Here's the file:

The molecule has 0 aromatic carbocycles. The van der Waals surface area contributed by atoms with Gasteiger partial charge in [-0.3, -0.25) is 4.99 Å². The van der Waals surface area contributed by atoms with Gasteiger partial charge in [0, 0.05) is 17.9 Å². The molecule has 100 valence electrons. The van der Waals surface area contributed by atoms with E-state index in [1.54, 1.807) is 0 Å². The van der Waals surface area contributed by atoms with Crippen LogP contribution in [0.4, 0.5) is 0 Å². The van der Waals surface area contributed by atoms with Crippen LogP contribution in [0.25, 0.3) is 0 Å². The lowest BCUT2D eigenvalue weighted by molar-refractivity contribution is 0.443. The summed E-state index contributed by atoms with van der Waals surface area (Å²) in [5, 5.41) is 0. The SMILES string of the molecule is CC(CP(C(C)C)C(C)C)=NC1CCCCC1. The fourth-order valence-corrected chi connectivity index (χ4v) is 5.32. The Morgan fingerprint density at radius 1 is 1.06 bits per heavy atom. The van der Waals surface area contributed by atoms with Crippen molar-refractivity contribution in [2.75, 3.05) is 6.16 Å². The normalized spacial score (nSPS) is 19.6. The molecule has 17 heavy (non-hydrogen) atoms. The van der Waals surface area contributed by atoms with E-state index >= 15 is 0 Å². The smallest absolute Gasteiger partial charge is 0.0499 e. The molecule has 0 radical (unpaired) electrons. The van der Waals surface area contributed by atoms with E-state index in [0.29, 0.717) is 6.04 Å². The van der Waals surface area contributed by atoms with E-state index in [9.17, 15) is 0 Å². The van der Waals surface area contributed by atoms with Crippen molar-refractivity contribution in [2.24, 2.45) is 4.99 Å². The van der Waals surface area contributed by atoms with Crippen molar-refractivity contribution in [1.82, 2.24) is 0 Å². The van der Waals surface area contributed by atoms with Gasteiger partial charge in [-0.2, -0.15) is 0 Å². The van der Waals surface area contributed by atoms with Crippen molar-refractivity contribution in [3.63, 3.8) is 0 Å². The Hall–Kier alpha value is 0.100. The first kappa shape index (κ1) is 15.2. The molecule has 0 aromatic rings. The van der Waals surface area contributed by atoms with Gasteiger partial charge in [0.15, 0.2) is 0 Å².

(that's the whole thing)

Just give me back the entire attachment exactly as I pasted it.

The molecule has 0 aromatic carbocycles. The van der Waals surface area contributed by atoms with Gasteiger partial charge in [-0.3, -0.25) is 4.99 Å². The van der Waals surface area contributed by atoms with Gasteiger partial charge in [0, 0.05) is 17.9 Å². The molecule has 100 valence electrons. The van der Waals surface area contributed by atoms with E-state index in [1.54, 1.807) is 0 Å². The van der Waals surface area contributed by atoms with Crippen LogP contribution in [0.4, 0.5) is 0 Å². The van der Waals surface area contributed by atoms with Crippen LogP contribution in [0.25, 0.3) is 0 Å². The lowest BCUT2D eigenvalue weighted by molar-refractivity contribution is 0.443. The summed E-state index contributed by atoms with van der Waals surface area (Å²) in [5, 5.41) is 0. The SMILES string of the molecule is CC(CP(C(C)C)C(C)C)=NC1CCCCC1. The fourth-order valence-corrected chi connectivity index (χ4v) is 5.32. The Morgan fingerprint density at radius 1 is 1.06 bits per heavy atom. The van der Waals surface area contributed by atoms with Crippen molar-refractivity contribution in [2.75, 3.05) is 6.16 Å². The normalized spacial score (nSPS) is 19.6. The molecule has 17 heavy (non-hydrogen) atoms. The van der Waals surface area contributed by atoms with E-state index >= 15 is 0 Å². The smallest absolute Gasteiger partial charge is 0.0499 e. The molecule has 0 radical (unpaired) electrons. The van der Waals surface area contributed by atoms with E-state index in [0.29, 0.717) is 6.04 Å². The van der Waals surface area contributed by atoms with E-state index in [9.17, 15) is 0 Å². The van der Waals surface area contributed by atoms with Crippen molar-refractivity contribution in [2.24, 2.45) is 4.99 Å². The van der Waals surface area contributed by atoms with Crippen molar-refractivity contribution in [1.82, 2.24) is 0 Å². The van der Waals surface area contributed by atoms with Gasteiger partial charge in [-0.2, -0.15) is 0 Å². The van der Waals surface area contributed by atoms with Crippen molar-refractivity contribution in [3.63, 3.8) is 0 Å². The Hall–Kier alpha value is 0.100. The first kappa shape index (κ1) is 15.2. The molecule has 0 aromatic rings. The van der Waals surface area contributed by atoms with Gasteiger partial charge in [0.15, 0.2) is 0 Å².